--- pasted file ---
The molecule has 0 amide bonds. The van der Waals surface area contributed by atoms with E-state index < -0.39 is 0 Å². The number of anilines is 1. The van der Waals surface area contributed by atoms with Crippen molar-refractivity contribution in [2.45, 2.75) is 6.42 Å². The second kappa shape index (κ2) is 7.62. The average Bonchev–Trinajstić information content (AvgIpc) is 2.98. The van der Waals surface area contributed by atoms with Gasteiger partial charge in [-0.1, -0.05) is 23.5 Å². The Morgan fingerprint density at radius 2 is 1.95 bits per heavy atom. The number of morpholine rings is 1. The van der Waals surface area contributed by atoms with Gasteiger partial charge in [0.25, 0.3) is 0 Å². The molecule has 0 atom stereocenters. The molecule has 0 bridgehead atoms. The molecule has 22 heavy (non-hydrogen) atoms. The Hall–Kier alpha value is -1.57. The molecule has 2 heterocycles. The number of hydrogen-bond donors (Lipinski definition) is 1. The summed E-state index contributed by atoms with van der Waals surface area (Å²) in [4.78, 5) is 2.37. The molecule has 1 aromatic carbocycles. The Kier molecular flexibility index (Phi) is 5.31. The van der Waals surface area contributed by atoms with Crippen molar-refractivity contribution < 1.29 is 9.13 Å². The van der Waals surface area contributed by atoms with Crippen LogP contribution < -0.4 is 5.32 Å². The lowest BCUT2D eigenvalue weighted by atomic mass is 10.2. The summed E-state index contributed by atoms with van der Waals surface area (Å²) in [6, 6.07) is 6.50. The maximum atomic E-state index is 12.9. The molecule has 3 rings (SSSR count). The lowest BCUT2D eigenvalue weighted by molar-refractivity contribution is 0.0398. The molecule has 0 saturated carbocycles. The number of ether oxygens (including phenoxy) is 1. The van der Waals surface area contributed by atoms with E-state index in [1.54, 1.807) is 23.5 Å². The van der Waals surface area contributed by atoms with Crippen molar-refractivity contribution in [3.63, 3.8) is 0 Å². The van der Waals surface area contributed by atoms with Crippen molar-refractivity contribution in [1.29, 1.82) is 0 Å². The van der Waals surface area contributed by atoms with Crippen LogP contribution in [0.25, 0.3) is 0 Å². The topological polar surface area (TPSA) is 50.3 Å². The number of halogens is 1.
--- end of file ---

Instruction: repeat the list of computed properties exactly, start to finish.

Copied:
The molecule has 0 amide bonds. The van der Waals surface area contributed by atoms with E-state index < -0.39 is 0 Å². The number of anilines is 1. The van der Waals surface area contributed by atoms with Crippen molar-refractivity contribution in [2.45, 2.75) is 6.42 Å². The second kappa shape index (κ2) is 7.62. The average Bonchev–Trinajstić information content (AvgIpc) is 2.98. The van der Waals surface area contributed by atoms with Gasteiger partial charge in [-0.1, -0.05) is 23.5 Å². The Morgan fingerprint density at radius 2 is 1.95 bits per heavy atom. The number of morpholine rings is 1. The van der Waals surface area contributed by atoms with Gasteiger partial charge in [0.25, 0.3) is 0 Å². The molecule has 0 atom stereocenters. The molecule has 0 bridgehead atoms. The molecule has 22 heavy (non-hydrogen) atoms. The Hall–Kier alpha value is -1.57. The molecule has 2 heterocycles. The number of hydrogen-bond donors (Lipinski definition) is 1. The summed E-state index contributed by atoms with van der Waals surface area (Å²) in [4.78, 5) is 2.37. The molecule has 1 aromatic carbocycles. The Kier molecular flexibility index (Phi) is 5.31. The van der Waals surface area contributed by atoms with Crippen molar-refractivity contribution < 1.29 is 9.13 Å². The van der Waals surface area contributed by atoms with Crippen LogP contribution < -0.4 is 5.32 Å². The lowest BCUT2D eigenvalue weighted by atomic mass is 10.2. The summed E-state index contributed by atoms with van der Waals surface area (Å²) in [6, 6.07) is 6.50. The maximum atomic E-state index is 12.9. The molecule has 3 rings (SSSR count). The lowest BCUT2D eigenvalue weighted by molar-refractivity contribution is 0.0398. The molecule has 0 saturated carbocycles. The number of ether oxygens (including phenoxy) is 1. The van der Waals surface area contributed by atoms with E-state index in [1.54, 1.807) is 23.5 Å². The van der Waals surface area contributed by atoms with Crippen molar-refractivity contribution in [3.63, 3.8) is 0 Å². The van der Waals surface area contributed by atoms with Crippen molar-refractivity contribution in [1.29, 1.82) is 0 Å². The van der Waals surface area contributed by atoms with Crippen LogP contribution in [0.25, 0.3) is 0 Å². The topological polar surface area (TPSA) is 50.3 Å². The number of halogens is 1.